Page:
Democracy In America, Alexis de Tocqueville, 1831
Volume 2, Section 3, Chapter 25, Of Discipline In Democratic Armies
IT is a very common opinion, especially in aristocratic countries, that the great social equalitywhich prevails in democracies ultimately renders the private soldier independent of the officer and thus destroys the bond of discipline. This is a mistake, for there are two kinds of discipline, which it is important not to confuse.
When the officer is noble and the soldier a serf, one rich, the other poor, the one educated and strong, the other ignorant and weak, the strictest bond of obedience may easily be established between the two men. The soldier is broken in to military discipline, as it were, before he enters the army; or rather military discipline is nothing but an enhancement of social servitude. In aristocratic armies the soldier will soon become insensible to everything but the orders of his superior officers; he acts without reflection, triumphs without enthusiasm, and dies without complaint. In this state, he is no longer a man, but he is still a most formidable animal trained for war.
A democratic people must despair of ever obtaining from soldiers that blind, minute, submissive, and invariable obedience which an aristocratic people may impose on them without difficulty. The state of society does not prepare them for it, and the nation might be in danger of losing its natural advantages if it sought artificially to acquire advantages of this particular kind. Among democratic communities military discipline ought not to attempt to annihilate the free action of the faculties; all that can be done by discipline is to direct it. The obedience thus inculcated is less exact, but it is more eager and more intelligent. It has its root in the will of him who obeys; it rests not only on his instinct, but on his reason; and consequently it will often spontaneously become more strict as danger requires. The discipline of an aristocratic army is apt to be relaxed in war, because that discipline is founded upon habits, and war disturbs those habits. The discipline of a democratic army, on the contrary, is strengthened in sight of the enemy, because every soldier then clearly perceives that he must be silent and obedient in order to conquer.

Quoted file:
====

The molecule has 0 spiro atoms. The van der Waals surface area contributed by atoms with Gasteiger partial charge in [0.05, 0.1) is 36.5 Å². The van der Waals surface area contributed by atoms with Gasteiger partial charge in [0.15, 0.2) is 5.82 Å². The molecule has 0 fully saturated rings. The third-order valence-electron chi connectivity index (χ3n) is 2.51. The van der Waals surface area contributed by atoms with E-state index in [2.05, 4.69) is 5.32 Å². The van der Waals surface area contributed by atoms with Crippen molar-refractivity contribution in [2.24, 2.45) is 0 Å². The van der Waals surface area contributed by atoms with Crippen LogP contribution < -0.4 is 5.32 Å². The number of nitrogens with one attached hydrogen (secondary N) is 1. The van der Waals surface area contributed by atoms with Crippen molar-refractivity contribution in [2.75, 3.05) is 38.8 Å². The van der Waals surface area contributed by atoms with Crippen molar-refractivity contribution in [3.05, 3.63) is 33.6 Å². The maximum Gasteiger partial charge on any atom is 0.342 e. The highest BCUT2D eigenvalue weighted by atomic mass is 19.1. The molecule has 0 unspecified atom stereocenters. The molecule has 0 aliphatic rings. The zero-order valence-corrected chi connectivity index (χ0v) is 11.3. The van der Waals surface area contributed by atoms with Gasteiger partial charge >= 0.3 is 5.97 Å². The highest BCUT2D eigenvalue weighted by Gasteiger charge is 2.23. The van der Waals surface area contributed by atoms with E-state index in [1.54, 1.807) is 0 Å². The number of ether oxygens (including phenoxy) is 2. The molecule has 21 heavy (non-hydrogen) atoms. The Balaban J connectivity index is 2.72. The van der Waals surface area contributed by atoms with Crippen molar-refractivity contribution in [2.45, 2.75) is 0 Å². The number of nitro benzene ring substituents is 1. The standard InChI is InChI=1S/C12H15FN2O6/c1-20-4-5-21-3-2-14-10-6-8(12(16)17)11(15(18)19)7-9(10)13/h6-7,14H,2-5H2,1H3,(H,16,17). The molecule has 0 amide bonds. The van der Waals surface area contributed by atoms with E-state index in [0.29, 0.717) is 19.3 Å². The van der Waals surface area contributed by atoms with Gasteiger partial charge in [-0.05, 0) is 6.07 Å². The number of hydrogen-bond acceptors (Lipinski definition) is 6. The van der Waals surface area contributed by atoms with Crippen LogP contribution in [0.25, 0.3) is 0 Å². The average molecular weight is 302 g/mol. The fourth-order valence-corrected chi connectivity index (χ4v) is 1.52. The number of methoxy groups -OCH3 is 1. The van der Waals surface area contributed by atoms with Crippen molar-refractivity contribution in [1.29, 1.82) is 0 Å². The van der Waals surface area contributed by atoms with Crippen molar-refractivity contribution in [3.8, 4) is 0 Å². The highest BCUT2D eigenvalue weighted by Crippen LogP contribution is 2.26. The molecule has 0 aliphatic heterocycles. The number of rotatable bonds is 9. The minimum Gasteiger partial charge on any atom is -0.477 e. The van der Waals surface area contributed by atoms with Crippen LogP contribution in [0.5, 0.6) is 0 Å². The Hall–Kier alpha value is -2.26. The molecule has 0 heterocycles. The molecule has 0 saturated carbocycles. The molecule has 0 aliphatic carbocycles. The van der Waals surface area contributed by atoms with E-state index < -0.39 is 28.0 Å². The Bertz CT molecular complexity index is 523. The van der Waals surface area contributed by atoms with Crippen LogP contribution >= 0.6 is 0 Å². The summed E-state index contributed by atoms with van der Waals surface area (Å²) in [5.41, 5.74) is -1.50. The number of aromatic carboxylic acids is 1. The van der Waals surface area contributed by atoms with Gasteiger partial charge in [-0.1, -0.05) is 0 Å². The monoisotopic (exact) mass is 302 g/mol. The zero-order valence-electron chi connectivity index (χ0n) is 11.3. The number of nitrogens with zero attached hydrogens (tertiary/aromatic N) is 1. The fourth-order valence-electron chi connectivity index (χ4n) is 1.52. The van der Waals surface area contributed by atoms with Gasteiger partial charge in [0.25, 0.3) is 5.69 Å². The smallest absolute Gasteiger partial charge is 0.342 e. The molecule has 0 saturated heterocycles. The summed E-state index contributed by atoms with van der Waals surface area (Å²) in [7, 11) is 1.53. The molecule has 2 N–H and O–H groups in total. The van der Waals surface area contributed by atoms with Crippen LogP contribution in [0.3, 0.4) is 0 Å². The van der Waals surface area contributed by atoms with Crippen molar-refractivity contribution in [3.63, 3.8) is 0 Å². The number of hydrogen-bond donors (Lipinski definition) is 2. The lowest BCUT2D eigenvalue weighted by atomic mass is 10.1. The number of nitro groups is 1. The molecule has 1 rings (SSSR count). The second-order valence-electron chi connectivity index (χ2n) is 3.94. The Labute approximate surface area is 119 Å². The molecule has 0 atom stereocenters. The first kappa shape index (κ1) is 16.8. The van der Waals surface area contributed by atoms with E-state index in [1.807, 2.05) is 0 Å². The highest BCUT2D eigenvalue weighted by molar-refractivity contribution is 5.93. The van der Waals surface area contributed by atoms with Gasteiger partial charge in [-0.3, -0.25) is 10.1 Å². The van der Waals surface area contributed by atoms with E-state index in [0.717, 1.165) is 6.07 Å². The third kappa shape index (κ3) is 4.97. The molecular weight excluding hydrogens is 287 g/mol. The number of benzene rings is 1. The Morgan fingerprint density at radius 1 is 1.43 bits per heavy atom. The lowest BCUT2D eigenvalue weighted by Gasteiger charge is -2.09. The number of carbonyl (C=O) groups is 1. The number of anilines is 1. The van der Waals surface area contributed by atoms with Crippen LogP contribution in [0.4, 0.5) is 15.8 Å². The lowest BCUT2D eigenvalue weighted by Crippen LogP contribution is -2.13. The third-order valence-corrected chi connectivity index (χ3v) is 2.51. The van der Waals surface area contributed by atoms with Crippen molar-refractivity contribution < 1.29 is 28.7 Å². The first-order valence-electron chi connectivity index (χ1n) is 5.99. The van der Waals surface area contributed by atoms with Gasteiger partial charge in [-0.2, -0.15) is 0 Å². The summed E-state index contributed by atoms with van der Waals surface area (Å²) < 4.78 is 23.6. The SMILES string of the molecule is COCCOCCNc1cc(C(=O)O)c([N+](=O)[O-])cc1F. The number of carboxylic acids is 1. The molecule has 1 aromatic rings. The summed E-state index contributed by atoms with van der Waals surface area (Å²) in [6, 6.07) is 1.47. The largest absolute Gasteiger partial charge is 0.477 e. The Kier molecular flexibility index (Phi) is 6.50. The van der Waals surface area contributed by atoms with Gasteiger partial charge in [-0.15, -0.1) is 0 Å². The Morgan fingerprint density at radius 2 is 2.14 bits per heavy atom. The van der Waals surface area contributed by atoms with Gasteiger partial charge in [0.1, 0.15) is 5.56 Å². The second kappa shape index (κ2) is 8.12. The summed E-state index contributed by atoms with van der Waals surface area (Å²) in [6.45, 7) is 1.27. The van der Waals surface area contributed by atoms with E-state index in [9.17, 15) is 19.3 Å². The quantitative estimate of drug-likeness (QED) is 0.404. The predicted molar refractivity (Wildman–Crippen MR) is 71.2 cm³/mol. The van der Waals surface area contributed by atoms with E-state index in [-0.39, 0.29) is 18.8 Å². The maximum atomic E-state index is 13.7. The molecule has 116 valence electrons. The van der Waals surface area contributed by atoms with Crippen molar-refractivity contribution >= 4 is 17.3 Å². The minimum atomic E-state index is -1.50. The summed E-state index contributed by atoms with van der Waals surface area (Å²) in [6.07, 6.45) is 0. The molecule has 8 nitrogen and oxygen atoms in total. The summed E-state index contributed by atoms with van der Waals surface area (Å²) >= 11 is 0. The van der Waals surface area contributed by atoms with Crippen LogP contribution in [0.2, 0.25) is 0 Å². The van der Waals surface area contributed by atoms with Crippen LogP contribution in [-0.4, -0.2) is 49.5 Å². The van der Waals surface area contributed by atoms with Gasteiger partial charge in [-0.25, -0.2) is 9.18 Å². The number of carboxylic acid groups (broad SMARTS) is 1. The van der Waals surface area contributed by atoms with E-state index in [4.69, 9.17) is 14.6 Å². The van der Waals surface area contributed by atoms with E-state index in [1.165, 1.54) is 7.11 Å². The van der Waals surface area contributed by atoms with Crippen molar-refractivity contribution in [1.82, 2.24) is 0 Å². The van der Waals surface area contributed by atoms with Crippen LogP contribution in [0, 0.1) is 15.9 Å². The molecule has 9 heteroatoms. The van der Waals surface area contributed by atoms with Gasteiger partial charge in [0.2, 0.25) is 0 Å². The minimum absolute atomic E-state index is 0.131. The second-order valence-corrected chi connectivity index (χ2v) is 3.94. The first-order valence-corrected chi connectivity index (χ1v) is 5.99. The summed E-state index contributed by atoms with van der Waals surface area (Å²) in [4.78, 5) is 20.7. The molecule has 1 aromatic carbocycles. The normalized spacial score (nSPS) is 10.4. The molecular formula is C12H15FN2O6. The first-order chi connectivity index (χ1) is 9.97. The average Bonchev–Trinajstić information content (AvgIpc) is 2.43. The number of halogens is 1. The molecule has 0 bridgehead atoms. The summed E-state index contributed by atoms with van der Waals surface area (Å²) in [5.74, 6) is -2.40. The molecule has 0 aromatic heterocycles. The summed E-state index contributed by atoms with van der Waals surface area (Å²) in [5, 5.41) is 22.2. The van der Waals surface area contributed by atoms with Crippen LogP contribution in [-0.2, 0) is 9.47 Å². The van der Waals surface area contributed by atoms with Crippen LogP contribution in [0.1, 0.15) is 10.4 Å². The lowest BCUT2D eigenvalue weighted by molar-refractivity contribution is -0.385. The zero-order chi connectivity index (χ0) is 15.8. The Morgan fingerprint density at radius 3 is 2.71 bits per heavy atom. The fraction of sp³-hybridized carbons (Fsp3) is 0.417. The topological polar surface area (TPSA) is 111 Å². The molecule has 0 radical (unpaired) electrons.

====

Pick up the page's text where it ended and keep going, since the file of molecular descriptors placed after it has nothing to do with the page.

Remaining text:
The nations that have performed the greatest warlike achievements knew no other discipline than that which I speak of. Among the ancients none were admitted into the armies but freemen and citizens, who differed but little from one another and were accustomed to treat each other as equals. In this respect it may be said that the armies of antiquity were democratic, although they came out of the bosom of aristocracy; the consequence was that in those armies a sort of fraternal familiarity prevailed between the officers and the men. Plutarch’s lives of great commanders furnish convincing instances of the fact: the soldiers were in the constant habit of freely addressing their general, and the general listened to and answered whatever the soldiers had to say; they were kept in order by language and by example far more than by constraint or punishment; the general was as much their companion as their chief. I do not know whether the soldiers of Greece and Rome ever carried the minutiae of military discipline to the same degree of perfection as the Russians have done, but this did not prevent Alexander from conquering Asia, and Rome the world.
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